It had become clear that the President's own political base in the Senate were not going to support Mr. Summer's ascendancy. The eye of the Press will now turn to Mr. Kohn, Ms. Yellen, who does not seem to have the support of Mr. Obama, and the long, though interesting shot, of Stanley Fischer. Mr. Obama appears to be easing into a lame duck presidency far earlier than once thought and the reality of Obamacare will hit Main Street on October 1 which may tip the scales further out of his control. It may not be either the best of times or the worst of times but very volatile times that mark this week.
Significant monetary stimulus, the end of fiscal austerity, a booming housing market, a cheap dollar, record corporate cash balances... BofAML warns - if the US economy does not significantly accelerate in coming quarters, it never will. Crucially, they note, asset prices will not do as well in the next 5 years, no matter what the “nouveau bulls” say. Central banks will be less generous, corporations less selfish. And when excess liquidity is removed it will get "CRASHy" as we discussed previously. In the meantime, five years after Lehman, Wall Street has soared, but Main Street has soured.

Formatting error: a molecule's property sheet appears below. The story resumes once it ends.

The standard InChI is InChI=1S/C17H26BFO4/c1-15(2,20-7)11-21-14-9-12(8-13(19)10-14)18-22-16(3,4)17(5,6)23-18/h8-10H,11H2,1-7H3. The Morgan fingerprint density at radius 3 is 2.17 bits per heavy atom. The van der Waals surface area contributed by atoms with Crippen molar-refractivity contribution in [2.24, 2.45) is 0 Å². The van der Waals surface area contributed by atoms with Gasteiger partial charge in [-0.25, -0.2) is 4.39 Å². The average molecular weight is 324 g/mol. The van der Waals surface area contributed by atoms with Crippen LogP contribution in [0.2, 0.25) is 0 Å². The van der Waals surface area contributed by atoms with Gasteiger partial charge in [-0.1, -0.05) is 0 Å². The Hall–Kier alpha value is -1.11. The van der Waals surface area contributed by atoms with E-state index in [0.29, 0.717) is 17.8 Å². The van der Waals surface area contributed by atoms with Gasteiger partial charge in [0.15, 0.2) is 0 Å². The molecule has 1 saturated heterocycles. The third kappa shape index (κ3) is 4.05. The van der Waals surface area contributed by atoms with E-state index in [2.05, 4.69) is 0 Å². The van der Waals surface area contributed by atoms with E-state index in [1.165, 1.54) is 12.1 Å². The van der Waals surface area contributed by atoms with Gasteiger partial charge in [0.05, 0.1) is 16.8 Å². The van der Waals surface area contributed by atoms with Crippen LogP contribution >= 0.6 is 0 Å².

In the first three parts (Part 1, Part 2, Part 3) of this disheartening look back at a century of central banking, income taxing, military warring, energy depleting and political corrupting, we made a case for why we are in the midst of a financial, commercial, political, social and cultural collapse. In this final installment we’ll give our best estimate as to what happens next. There are so many variables involved that it is impossible to predict the exact path to our world’s end. Many people don’t want to hear about the intractable issues or the true reasons for our predicament. They want easy button solutions. They want someone or something to fix their problems. They pray for a technological miracle to save them from decades of irrational myopic decisions. As the domino-like collapse worsens, the feeble minded populace becomes more susceptible to the false promises of tyrants and psychopaths. Anyone who denies we are in the midst of an ongoing Crisis that will lead to a collapse of the system as we know it is either a card carrying member of the corrupt establishment, dependent upon the oligarchs for their living, or just one of the willfully ignorant ostriches who choose to put their heads in the sand and hum the Star Spangled Banner as they choose obliviousness to awareness. Thinking is hard. Feeling and believing a storyline is easy.